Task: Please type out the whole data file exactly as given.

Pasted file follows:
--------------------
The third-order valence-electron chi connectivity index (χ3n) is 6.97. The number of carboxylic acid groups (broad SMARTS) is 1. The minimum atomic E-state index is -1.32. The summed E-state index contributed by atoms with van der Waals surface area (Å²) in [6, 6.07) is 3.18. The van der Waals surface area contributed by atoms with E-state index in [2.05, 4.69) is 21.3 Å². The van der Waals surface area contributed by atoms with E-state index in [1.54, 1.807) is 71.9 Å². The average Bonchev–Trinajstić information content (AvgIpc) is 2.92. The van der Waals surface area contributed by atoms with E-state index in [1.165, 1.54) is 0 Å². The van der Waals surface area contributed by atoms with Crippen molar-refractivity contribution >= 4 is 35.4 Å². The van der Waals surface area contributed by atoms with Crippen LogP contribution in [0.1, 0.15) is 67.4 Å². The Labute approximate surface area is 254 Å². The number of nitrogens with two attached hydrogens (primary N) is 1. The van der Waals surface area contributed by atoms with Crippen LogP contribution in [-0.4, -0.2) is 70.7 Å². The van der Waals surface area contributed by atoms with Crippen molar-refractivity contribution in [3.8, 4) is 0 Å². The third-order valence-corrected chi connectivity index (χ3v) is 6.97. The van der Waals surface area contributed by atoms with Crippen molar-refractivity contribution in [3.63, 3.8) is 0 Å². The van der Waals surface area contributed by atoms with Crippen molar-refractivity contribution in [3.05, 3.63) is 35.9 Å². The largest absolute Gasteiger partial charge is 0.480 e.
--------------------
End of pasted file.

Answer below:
The third-order valence-electron chi connectivity index (χ3n) is 6.97. The number of carboxylic acid groups (broad SMARTS) is 1. The minimum atomic E-state index is -1.32. The summed E-state index contributed by atoms with van der Waals surface area (Å²) in [6, 6.07) is 3.18. The van der Waals surface area contributed by atoms with E-state index in [2.05, 4.69) is 21.3 Å². The van der Waals surface area contributed by atoms with E-state index in [1.54, 1.807) is 71.9 Å². The average Bonchev–Trinajstić information content (AvgIpc) is 2.92. The van der Waals surface area contributed by atoms with E-state index in [1.165, 1.54) is 0 Å². The van der Waals surface area contributed by atoms with Crippen molar-refractivity contribution >= 4 is 35.4 Å². The van der Waals surface area contributed by atoms with Crippen LogP contribution in [0.1, 0.15) is 67.4 Å². The Labute approximate surface area is 254 Å². The number of nitrogens with two attached hydrogens (primary N) is 1. The van der Waals surface area contributed by atoms with Crippen LogP contribution in [-0.4, -0.2) is 70.7 Å². The van der Waals surface area contributed by atoms with Crippen molar-refractivity contribution in [3.8, 4) is 0 Å². The third-order valence-corrected chi connectivity index (χ3v) is 6.97. The van der Waals surface area contributed by atoms with Crippen molar-refractivity contribution in [3.63, 3.8) is 0 Å². The van der Waals surface area contributed by atoms with Crippen molar-refractivity contribution in [3.05, 3.63) is 35.9 Å². The largest absolute Gasteiger partial charge is 0.480 e.